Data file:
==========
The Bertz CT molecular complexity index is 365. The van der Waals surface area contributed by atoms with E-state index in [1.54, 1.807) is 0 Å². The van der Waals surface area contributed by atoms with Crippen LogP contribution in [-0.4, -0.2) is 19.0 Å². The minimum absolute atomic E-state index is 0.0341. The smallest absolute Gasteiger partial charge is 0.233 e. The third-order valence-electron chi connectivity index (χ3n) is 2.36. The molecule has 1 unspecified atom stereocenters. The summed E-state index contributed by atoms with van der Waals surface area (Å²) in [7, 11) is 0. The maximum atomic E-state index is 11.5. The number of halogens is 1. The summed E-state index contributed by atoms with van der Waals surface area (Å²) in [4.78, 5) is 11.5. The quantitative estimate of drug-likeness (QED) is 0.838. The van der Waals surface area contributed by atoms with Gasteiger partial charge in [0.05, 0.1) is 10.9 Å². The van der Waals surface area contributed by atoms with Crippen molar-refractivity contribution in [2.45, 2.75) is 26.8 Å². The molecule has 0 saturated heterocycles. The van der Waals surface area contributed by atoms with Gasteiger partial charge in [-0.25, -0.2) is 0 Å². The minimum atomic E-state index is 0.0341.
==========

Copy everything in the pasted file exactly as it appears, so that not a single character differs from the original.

The Bertz CT molecular complexity index is 365. The van der Waals surface area contributed by atoms with E-state index in [1.54, 1.807) is 0 Å². The van der Waals surface area contributed by atoms with Crippen LogP contribution in [-0.4, -0.2) is 19.0 Å². The minimum absolute atomic E-state index is 0.0341. The smallest absolute Gasteiger partial charge is 0.233 e. The third-order valence-electron chi connectivity index (χ3n) is 2.36. The molecule has 1 unspecified atom stereocenters. The summed E-state index contributed by atoms with van der Waals surface area (Å²) in [7, 11) is 0. The maximum atomic E-state index is 11.5. The number of halogens is 1. The summed E-state index contributed by atoms with van der Waals surface area (Å²) in [4.78, 5) is 11.5. The quantitative estimate of drug-likeness (QED) is 0.838. The van der Waals surface area contributed by atoms with Gasteiger partial charge in [0.05, 0.1) is 10.9 Å². The van der Waals surface area contributed by atoms with Crippen molar-refractivity contribution in [2.45, 2.75) is 26.8 Å². The molecule has 0 saturated heterocycles. The van der Waals surface area contributed by atoms with Gasteiger partial charge in [-0.25, -0.2) is 0 Å². The minimum atomic E-state index is 0.0341.